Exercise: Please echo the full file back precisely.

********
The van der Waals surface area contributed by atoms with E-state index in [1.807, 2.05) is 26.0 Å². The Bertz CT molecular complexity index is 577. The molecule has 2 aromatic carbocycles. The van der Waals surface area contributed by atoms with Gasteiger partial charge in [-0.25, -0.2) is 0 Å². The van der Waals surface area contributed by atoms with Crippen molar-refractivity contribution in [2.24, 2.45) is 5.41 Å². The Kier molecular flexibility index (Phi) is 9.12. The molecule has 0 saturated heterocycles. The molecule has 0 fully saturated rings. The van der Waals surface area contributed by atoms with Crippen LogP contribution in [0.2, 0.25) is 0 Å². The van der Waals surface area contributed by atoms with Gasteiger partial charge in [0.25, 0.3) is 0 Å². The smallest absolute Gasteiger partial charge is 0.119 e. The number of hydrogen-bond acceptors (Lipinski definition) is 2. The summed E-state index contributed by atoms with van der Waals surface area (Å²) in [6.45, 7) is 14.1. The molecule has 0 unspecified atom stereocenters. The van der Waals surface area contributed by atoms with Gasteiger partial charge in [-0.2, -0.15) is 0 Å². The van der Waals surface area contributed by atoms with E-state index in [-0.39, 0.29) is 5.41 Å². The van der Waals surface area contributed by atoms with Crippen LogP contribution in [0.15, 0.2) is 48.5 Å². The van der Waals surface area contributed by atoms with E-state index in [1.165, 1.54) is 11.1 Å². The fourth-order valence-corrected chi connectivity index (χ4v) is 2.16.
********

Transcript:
The van der Waals surface area contributed by atoms with E-state index in [1.807, 2.05) is 26.0 Å². The Bertz CT molecular complexity index is 577. The molecule has 2 aromatic carbocycles. The van der Waals surface area contributed by atoms with Gasteiger partial charge in [-0.25, -0.2) is 0 Å². The van der Waals surface area contributed by atoms with Crippen molar-refractivity contribution in [2.24, 2.45) is 5.41 Å². The Kier molecular flexibility index (Phi) is 9.12. The molecule has 0 saturated heterocycles. The molecule has 0 fully saturated rings. The van der Waals surface area contributed by atoms with Crippen LogP contribution in [0.2, 0.25) is 0 Å². The van der Waals surface area contributed by atoms with Gasteiger partial charge in [0.25, 0.3) is 0 Å². The smallest absolute Gasteiger partial charge is 0.119 e. The number of hydrogen-bond acceptors (Lipinski definition) is 2. The summed E-state index contributed by atoms with van der Waals surface area (Å²) in [6.45, 7) is 14.1. The molecule has 0 unspecified atom stereocenters. The van der Waals surface area contributed by atoms with Gasteiger partial charge in [-0.2, -0.15) is 0 Å². The van der Waals surface area contributed by atoms with E-state index in [-0.39, 0.29) is 5.41 Å². The van der Waals surface area contributed by atoms with Crippen LogP contribution in [0.15, 0.2) is 48.5 Å². The van der Waals surface area contributed by atoms with E-state index in [1.165, 1.54) is 11.1 Å². The fourth-order valence-corrected chi connectivity index (χ4v) is 2.16.